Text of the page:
Out of ( Pot ) Luck

Posted on November 2, 2017 under Storytelling with 2 comments

Len and Sister Archana


Is there anything better than a potluck dinner?

Most of us cook because we have to in order to survive. Others choose cooking as a profession. But all of us, at some point in time, need to take a break and go out for a meal. Having dinner at a friend’s house is wonderful and a skillfully prepared meal at a restaurant can be a divine experience. But for sheer variety of food and a chance to dine with a crowd, there’s nothing quite like a potluck dinner.

When invited to a potluck, you are normally asked to bring something whether it is an appetizer, a main course or dessert. Sometimes there’s a list to choose from but when it’s open ended, you can get some very interesting dishes. Amazingly, the food gods seem to play a hand in this. Otherwise it’s conceivable that every single invitee could bring lasagna which might defeat the purpose of a potluck!

We have a local group in town called Cultural Connections. They organize a number of potluck dinners at a local church hall. But this is no ordinary gathering. The flavour of the event is global. Just about every cultural group living in our community come together to bring a dizzying array of ethnic food. It is an opportunity to sample food that one might never get the chance to unless you are a global traveller or live in a major city where this type of fare is common and easily accessible.

And the best thing about it is that the church hall is liberally sprinkled with people from other countries who now call Antigonish home. It is a chance to share stories and learn from each other.

Great food. Great conversation. A recipe for success.

The annual Antigonish International Film Festival ( AIFF ) was held last weekend.  In previous years, I had been a casual spectator, more of a “ drop in” kind of person checking out a movie or two. With my wife away for five days and fears of dying from loneliness creeping in, I decided to go “ all in.” I purchased a Festival pass enabling me to catch a smorgasbord of films for the incredibly low price of $20.00. And, for another $20, one could purchase a ticket to the closing meal, a dinner put on by Cultural Connections.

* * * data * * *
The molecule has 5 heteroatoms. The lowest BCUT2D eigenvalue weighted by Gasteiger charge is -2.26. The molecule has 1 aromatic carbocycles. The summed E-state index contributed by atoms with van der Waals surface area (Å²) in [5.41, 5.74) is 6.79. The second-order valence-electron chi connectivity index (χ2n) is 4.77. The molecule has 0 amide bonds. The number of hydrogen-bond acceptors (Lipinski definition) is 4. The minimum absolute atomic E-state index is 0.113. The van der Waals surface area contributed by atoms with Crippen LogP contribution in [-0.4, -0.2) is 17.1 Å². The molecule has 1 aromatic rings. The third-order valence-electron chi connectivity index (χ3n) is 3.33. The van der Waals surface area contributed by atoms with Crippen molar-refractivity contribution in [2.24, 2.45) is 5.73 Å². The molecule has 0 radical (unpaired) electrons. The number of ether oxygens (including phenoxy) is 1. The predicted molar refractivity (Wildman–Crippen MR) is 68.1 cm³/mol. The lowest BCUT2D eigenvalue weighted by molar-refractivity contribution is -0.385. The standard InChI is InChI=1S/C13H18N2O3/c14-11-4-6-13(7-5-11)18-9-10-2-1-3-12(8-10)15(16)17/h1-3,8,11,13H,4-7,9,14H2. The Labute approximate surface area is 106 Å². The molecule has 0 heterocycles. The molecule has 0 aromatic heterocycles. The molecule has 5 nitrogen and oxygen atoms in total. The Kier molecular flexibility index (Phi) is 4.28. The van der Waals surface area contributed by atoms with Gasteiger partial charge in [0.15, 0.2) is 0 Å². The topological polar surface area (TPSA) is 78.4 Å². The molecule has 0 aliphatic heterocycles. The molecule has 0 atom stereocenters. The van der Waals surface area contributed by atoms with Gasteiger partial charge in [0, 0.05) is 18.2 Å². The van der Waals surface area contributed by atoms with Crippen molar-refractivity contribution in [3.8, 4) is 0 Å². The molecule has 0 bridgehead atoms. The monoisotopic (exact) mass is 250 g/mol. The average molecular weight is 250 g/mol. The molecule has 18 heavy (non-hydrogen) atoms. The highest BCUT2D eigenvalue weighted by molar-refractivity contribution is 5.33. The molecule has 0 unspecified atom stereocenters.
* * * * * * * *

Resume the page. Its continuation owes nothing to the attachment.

A year ago at this same event, I met Sister Archana Das who was attending the Coady. We struck up a conversation and three months later, I was at her convent in Southern India doing volunteer work.

I eagerly gobbled up 8 movies over the three day festival. But in the back of my mind, I salivated at the thought of attending the closing dinner where I could meet interesting people, compare notes about the films we’d seen and enjoy a spectacular buffet.

The day of the dinner, I carefully monitored my food intake. No, I wasn’t planning on a display of gluttony at the event, but I wanted to be hungry enough to sample as many different foods ( and desserts! ) as humanly possible.

An hour before the event, I picked out my wardrobe. I chose a kurta from a selection that I purchased while in India. It looked a bit wrinkled so I hauled out the iron which had collected dust over the summer.

It was a mild evening, one of several during the latter days of October. There was no need for a jacket or an overcoat so off I went to the hall, a scant two minute walk from our apartment. I was looking pretty stylish and received a few stares from passing vehicles.

The first thing I noticed , with a good  deal of surprise, was the dearth of vehicles parked at or near the church. In fact, there wasn’t a one. I checked my watch and assured myself that I was neither too early nor too late. Had daylight savings happened one week early this year? Was it possible that , unbeknownst to me, the venue had been changed?

I arrived at the back entrance of the church, the one closest to the hall. It was locked. I knocked and peered in through the window. The hall was in total darkness. Just as I was leaving, the janitor arrived at the door. He told me that he was cleaning up from the Cultural Connections dinner which had been held the day before.

I hastily pulled the dinner ticket out of my wallet and sure enough, I had missed the event by exactly 24 hours. Walking back to the apartment was akin to “ the walk of shame” , witnessed most Sunday mornings  when university students crawl on the sidewalks on their way home after an all nighter.

One home, I scrambled to put together something to eat… scrambled eggs and toast, that is.

Is there anything better than a potluck dinner?

Yes. If it’s a Cultural Connections Potluck and you show up on the right day.

Food for thought.


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2 Responses to Out of ( Pot ) Luck

  1. Greg Albert says:

    Interesting Len I also thought that the time change was last week.Funny how things happen when you get older.So do not feel to bad as it happens to the best of us.With that hope you have a good day and try and stay out off trouble.

  2. Alex says:

    Len, this reminded me of a day in the late 60’s, summer job in Halifax, where I lost a whole day due to very good or bad booze…woke at 6:30pm thinking it was am…didn’t notice the sun in the west instead of the east…took the #7 bus, with scarcely a rider except yours truly, (should have been first clue) to the north end job site to find nobody there and the days light starting to fade. Tucked my hard hat under my arm and walked sheepishly all the way back to Morris street, still not sure what was taking place. Had to call a friend to confirm what day / time it was. Stuff happens!

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